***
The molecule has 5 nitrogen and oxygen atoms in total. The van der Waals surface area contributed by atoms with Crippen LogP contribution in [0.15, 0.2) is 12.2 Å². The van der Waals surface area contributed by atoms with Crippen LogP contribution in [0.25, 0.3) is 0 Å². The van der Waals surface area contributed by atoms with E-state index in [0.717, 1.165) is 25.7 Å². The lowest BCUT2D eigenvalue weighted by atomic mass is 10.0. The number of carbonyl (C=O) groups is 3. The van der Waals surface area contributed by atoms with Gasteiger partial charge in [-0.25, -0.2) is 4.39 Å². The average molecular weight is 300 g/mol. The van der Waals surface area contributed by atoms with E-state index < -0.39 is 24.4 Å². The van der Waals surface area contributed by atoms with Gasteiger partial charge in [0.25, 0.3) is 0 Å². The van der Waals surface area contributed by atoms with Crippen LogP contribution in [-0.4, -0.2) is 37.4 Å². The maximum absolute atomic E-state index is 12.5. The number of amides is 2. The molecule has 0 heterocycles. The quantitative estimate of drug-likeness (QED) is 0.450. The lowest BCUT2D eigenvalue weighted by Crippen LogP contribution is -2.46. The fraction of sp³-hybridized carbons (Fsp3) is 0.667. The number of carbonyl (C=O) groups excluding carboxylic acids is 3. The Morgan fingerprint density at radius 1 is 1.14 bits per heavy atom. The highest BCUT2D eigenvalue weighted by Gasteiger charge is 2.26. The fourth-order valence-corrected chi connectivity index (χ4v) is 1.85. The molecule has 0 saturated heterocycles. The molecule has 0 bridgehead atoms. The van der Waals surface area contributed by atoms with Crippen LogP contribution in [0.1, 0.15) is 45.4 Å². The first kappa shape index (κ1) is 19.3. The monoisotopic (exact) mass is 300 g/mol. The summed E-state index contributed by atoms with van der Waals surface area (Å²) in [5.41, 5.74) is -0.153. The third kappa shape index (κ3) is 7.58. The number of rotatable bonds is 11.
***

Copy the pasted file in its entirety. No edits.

The molecule has 5 nitrogen and oxygen atoms in total. The van der Waals surface area contributed by atoms with Crippen LogP contribution in [0.15, 0.2) is 12.2 Å². The van der Waals surface area contributed by atoms with Crippen LogP contribution in [0.25, 0.3) is 0 Å². The van der Waals surface area contributed by atoms with E-state index in [0.717, 1.165) is 25.7 Å². The lowest BCUT2D eigenvalue weighted by atomic mass is 10.0. The number of carbonyl (C=O) groups is 3. The van der Waals surface area contributed by atoms with Gasteiger partial charge in [-0.25, -0.2) is 4.39 Å². The average molecular weight is 300 g/mol. The van der Waals surface area contributed by atoms with E-state index < -0.39 is 24.4 Å². The van der Waals surface area contributed by atoms with Gasteiger partial charge in [0.25, 0.3) is 0 Å². The van der Waals surface area contributed by atoms with Crippen LogP contribution in [-0.4, -0.2) is 37.4 Å². The maximum absolute atomic E-state index is 12.5. The number of amides is 2. The molecule has 0 heterocycles. The quantitative estimate of drug-likeness (QED) is 0.450. The lowest BCUT2D eigenvalue weighted by Crippen LogP contribution is -2.46. The fraction of sp³-hybridized carbons (Fsp3) is 0.667. The number of carbonyl (C=O) groups excluding carboxylic acids is 3. The Morgan fingerprint density at radius 1 is 1.14 bits per heavy atom. The highest BCUT2D eigenvalue weighted by Gasteiger charge is 2.26. The fourth-order valence-corrected chi connectivity index (χ4v) is 1.85. The molecule has 0 saturated heterocycles. The molecule has 0 bridgehead atoms. The van der Waals surface area contributed by atoms with Crippen LogP contribution in [0.1, 0.15) is 45.4 Å². The first kappa shape index (κ1) is 19.3. The monoisotopic (exact) mass is 300 g/mol. The summed E-state index contributed by atoms with van der Waals surface area (Å²) in [5.41, 5.74) is -0.153. The third kappa shape index (κ3) is 7.58. The number of rotatable bonds is 11.